The Ring of Solomon
by Jonathan Stroud (Hyperion, 416 pp.)
Bartimaeus, everyone’s favorite (wise-cracking) djinni, is back in book four of this best-selling series. As alluded to in the footnotes throughout the series, Bartimaeus has served hundreds of magicians during his 5,010 year career. Now, for the first time, fans will go back in time with the djinni, to Jerusalem and the court of King Solomon in 950s BC. Only in this adventure, it seems the great Bartimaeus has finally met his match. He’ll have to contend with an unpleasant master and his sinister servant, and runs into just a “spot” of trouble with King Solomon’s magic ring….
I am a big fan of the Bartimaeus Trilogy (see here) so when I saw a new book featuring this great character had been released I scooped it up and read it as soon as I could (as part of a larger focus on YA fantasy as you shall see).
The challenge for a book like this is whether it can stand up to the high expectations a prequel often faces – another book in a beloved series can often feel slapped on or more about marketing than reading.
In that sense, The Ring of Solomon didn’t disappoint. It was the same great character in a new setting and with a fun new plot.
The interesting thing about this book is in fact its stand along nature. Sure, the background you pick up on magic, magicians, there interactions with the world, etc. from reading the earlier books could be helpful but is in no way necessarily. Fans of Bartimaeus will enjoy another adventure but you don’t need to have any knowledge of the trilogy to enjoy this fourth book.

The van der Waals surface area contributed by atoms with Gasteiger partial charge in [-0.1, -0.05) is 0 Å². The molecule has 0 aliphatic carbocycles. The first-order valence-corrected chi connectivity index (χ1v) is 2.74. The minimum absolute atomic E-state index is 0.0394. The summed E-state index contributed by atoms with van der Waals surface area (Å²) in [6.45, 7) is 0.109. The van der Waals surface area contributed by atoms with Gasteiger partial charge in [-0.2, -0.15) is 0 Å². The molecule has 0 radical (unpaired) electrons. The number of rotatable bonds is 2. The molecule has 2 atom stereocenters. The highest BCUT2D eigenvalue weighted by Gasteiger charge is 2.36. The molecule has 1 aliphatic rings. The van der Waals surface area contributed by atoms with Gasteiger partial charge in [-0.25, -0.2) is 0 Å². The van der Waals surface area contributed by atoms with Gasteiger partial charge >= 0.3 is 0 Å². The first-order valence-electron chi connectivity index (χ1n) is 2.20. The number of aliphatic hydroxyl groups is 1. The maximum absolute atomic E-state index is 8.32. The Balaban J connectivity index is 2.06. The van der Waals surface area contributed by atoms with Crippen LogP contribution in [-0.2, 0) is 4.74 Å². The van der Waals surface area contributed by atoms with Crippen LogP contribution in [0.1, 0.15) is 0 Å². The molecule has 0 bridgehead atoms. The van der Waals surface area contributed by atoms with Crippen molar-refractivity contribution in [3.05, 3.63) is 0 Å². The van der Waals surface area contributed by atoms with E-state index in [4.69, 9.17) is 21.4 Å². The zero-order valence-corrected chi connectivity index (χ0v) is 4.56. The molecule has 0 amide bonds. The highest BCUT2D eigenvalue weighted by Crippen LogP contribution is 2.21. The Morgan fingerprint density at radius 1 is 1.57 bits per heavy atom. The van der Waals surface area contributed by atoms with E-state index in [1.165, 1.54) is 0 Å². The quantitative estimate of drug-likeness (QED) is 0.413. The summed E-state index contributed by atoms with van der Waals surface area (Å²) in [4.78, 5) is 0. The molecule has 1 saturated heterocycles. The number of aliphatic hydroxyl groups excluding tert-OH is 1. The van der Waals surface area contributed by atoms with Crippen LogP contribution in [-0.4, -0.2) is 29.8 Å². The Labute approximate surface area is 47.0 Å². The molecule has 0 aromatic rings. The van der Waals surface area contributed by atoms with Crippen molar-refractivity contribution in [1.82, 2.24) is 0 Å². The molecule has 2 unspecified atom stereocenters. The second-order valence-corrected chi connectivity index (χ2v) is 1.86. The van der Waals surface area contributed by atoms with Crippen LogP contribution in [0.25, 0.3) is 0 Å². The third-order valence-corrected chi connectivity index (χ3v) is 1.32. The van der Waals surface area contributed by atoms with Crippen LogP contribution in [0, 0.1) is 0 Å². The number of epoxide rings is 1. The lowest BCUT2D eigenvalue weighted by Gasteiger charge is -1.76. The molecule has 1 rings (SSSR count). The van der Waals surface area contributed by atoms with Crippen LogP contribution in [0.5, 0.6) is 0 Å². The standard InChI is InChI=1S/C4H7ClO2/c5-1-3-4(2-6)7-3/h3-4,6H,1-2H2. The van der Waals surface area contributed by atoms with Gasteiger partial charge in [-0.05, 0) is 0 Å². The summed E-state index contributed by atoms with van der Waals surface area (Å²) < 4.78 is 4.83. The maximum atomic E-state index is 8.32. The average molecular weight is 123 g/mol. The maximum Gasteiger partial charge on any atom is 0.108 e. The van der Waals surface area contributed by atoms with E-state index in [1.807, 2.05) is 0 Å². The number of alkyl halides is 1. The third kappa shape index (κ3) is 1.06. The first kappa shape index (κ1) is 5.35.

An Bartimaeus is his old self: snarky, arrogant, completely incapable of staying out of trouble, and yet with a generous and compassionate streak. But it is the character of Asmira who really propels the story and ads the intrigue. She gives the book some weight that it wouldn’t have otherwise.
The story takes a while to get its bearings as it sets the scene with Bartimaeus, the other demons and magicians and the setting/time period but once it gets rolling the pace quickens and the plot thickens. The last quarter of the book in particular is great stuff.
Obviously, fans of the series will want to add this to their collection and will enjoy another adventure with their favorite djinn. But for those who haven’t yet read the longer series this would actually make for an useful introduction.
So either way a great gift for the young adult reader.
As a bonus here is the author discussing the book: